(1982).Summary: We improve the analysis of a classical pairing heap variant (Fredman, Sedgewick, Sleator, Tarjan, 1985) and a classical self-adjusting binary search tree heuristic (Sleator, 198x), reducing the gap to the information-theoretic lower bound from roughly (loglog n) to less than (loglog...log n), where log(.) can be iterated any constant number of times.Follow-up: For multipass pairing heaps further improvements are obtained in SODA 2023 by Sinnamon and Tarjan [link].
Summary: We describe a new connection ("duality") betweden self-adjusting binary search trees (BSTs) and heaps. This allows us to transfer results between the two settings, obtaining: (1) a broad class of "stable" heap algorithms, (2) instance-specific lower and upper bounds for stable heaps, (3) a new heap data structure called "smooth heap", which we show to be the heap-counterpart of a BST that is conjectured to be "instance-optimal", (4) new "offline" BST algorithms. Follow-up: In further work more general analyses of smooth heaps and their variants have been given (see above). Summary: We show that Binary Search Trees (BSTs) with multiple fingers can be efficiently simulated by standard (one-finger) BSTs with rotations. The results connect two prominent online problems: dynamic BSTs and k-server. As an application, we show that BSTs can take advantage of certain regularities in the input, for instance, when accessing items close to some recently accessed item.
Related: The paper builds upon (and partially supersedes) the technical report
The landscape of bounds for binary search trees. [pdf]Some results are found only in the report: a survey of BST properties; new connections/separations between BST properties; a new, more intuitive analysis of Splay trees; a technique for composing ("interleaving") sequences and combining BST properties; an observation about the Move-to-root heuristic.Summary: We give a new analysis of a classical pairing heap variant (Fredman, Sedgewick, Sleator, Tarjan, 1985), improving the bound on the cost of operations from O(n^0.5) to better than O(n^eps) for any constant eps>0. The main novelty is a potential function that captures rank-differences between nodes.Summary: Contains results related to binary search trees and the dynamic optimality conjecture from three papers, expanded with a survey of the problem, and some new observations.Summary: Serving a sequence of searches in a binary search tree with rotations is shown to be equivalent with the previously studied problem of finding a sequence of flips between two rectangulations. Connections of both problems to Manhattan networks are also explored. Related: The core idea of heap/BST duality appears in this paper, developed further in our STOC 2018 smooth heap paper (above). The material also appears (with small updates) as Chapter 5 of my thesis.Summary: The Hitting Set problem remains hard (in the parameterized sense), even in set systems of very small VC-dimension. If we restrict the structure even more, then Hitting Set is solvable in polynomial time. Our easy class is a generalization of Edge Cover.Summary: Searches in binary search trees (BSTs) take almost constant (amortized) time if the search sequence avoids an arbitrary fixed pattern. Moreover, this is attained by Greedy, a general-purpose BST algorithm that is conjectured optimal (for every sequence). Pattern avoiding sequences generalize some well-studied earlier examples, which can be seen as avoiding some particular pattern. Many of the arguments rely on results from forbidden submatrix theory. Part of the material appears (with some updates) as Chapter 4 of my thesis.Summary: We extend the "geometry of BST" model of Demaine et al. to handle insert and delete operations, and we show that the Greedy algorithm is almost optimal on deque sequences (where insert and delete happens only at the minimum and maximum). The results give circumstantial evidence that Greedy may be instance-optimal.Summary: We give combinatorial conditions that guarantee the efficiency of algorithms for re-arranging binary search trees. This unifies the analysis of several known heuristics, and leads to some new ones that are based on depth-reduction. We also characterize all tree re-arrangement strategies that are local.Related: The paper supersedes an earlier draft note [pdf] which may nonetheless contain additional intuition. Part of the material appears (with some updates) as Chapter 3 of my thesis.Summary: We study the problem of partitioning a stream of integers into blocks with roughly equal total value, in one pass. We look at the trade-off between approximation-ratio and amount of memory used.Summary: We interpret results for set systems, shattering, and VC-dimension, in the context of graph orientations. We thus obtain a number of inequalities (some known, some new) involving distances, flows, connectivity, forbidden subgraphs, etc., in graphs. A warm-up example: the number of orientations of a graph G in which there is an s-to-t directed path equals the number of spanning subgraphs of G in which s and t are connected, for every G, s, t.Summary: Given n points in d dimensions, add as few extra points as possible, so that no point can be isolated within a unit box. The problem arises in the context of data privacy. We give approximation and hardness results.Summary: How to connect n points in the plane with a non-crossing network, so that the average distance between a pair of points is as small as possible. In general, the problem is shown to be hard, in the unit-weight case a non-trivial polynomial-time algorithm is found, and the metric/euclidean case is left open. Summary: We propose a PCA-like factorization algorithm for binary matrices with missing values, that scales well to very high dimensional and very sparse data. Together with a binarization method, the algorithm directly reconstructs integer entries within a small range, it is thus well-suited for predicting ratings in collaborative filtering.## Misc.-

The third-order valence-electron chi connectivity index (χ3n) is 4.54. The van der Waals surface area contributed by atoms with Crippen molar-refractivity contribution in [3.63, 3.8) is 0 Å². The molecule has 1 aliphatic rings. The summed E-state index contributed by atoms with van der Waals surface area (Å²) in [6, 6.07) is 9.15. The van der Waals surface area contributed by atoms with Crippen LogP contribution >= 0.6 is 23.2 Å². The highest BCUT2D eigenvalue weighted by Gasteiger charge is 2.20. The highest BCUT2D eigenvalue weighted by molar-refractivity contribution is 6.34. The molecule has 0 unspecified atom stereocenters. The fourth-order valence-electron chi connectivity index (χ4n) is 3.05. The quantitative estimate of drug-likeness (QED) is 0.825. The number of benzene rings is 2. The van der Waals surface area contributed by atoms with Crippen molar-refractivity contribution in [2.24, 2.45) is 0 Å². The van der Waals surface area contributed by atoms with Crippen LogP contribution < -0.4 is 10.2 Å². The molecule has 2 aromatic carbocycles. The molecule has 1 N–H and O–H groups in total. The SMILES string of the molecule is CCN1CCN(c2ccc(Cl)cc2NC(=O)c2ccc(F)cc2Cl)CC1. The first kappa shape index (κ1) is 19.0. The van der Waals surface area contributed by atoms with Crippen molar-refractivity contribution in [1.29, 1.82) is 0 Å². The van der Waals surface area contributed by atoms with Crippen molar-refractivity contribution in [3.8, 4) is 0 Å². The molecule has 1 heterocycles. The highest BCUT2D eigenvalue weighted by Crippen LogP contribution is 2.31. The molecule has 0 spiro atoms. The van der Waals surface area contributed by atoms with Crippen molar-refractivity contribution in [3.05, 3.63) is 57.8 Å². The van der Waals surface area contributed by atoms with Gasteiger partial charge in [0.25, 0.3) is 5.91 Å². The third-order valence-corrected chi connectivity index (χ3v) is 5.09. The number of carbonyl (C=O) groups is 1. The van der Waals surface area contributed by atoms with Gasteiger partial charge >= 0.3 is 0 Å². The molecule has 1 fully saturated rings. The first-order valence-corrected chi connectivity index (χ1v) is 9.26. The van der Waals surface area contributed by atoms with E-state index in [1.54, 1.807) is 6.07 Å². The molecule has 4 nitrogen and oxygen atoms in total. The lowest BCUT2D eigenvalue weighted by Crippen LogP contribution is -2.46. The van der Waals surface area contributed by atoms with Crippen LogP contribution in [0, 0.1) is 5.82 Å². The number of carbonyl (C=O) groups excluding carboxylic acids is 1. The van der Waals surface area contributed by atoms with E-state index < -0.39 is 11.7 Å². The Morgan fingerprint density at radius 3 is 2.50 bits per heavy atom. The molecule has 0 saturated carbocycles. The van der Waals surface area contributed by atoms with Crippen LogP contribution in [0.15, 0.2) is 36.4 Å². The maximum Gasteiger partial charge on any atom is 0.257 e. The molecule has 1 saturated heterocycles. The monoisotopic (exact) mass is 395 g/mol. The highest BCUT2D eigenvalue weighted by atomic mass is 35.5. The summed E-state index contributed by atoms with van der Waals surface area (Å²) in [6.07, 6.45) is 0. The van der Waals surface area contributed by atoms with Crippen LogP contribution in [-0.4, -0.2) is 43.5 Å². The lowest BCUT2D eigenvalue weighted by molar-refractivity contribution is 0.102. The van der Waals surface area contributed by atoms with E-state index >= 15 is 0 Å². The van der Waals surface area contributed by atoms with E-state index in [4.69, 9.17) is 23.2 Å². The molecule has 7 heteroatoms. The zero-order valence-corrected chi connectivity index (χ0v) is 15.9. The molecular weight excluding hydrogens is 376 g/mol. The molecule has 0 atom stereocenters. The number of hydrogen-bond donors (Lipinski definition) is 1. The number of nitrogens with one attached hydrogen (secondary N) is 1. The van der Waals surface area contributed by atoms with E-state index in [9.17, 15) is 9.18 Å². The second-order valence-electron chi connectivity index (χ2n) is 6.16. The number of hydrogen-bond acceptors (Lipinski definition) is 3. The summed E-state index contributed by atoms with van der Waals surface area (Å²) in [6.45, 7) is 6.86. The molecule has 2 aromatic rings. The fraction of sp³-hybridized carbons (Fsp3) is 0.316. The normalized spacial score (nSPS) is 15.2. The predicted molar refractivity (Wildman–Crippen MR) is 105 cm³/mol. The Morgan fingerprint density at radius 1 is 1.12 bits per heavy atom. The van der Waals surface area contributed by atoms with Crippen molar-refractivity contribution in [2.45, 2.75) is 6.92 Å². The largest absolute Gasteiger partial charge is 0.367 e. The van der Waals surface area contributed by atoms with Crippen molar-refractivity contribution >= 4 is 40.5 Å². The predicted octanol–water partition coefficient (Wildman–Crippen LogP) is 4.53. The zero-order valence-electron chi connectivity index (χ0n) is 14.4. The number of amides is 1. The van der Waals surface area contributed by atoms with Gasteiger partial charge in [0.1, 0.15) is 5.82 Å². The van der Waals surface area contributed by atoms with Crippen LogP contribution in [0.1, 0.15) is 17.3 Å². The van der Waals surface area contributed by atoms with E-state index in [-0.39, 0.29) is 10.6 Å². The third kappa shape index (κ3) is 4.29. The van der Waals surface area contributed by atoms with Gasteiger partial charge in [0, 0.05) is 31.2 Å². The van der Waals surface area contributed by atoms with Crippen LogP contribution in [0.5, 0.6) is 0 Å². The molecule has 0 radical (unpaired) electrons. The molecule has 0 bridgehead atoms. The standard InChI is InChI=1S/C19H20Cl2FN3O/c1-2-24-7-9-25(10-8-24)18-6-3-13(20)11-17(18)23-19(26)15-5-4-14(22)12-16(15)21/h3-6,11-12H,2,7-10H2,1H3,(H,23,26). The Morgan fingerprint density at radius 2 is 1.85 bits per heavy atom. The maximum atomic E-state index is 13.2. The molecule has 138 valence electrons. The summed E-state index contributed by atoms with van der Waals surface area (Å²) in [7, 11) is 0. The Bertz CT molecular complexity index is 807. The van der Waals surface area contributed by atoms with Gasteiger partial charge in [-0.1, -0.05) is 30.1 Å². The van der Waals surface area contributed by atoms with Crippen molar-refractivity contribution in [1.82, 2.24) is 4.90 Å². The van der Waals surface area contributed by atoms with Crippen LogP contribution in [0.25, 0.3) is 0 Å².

**Useful inequalities cheat sheet**, 2012-... [link to page] [pdf] [ps.gz] - Book reviews for ACM SIGACT column: G. Navarro: Compact data structures, A. M. Hinz, S. Klavžar, U. Milutinović, C. Petr: The tower of Hanoi.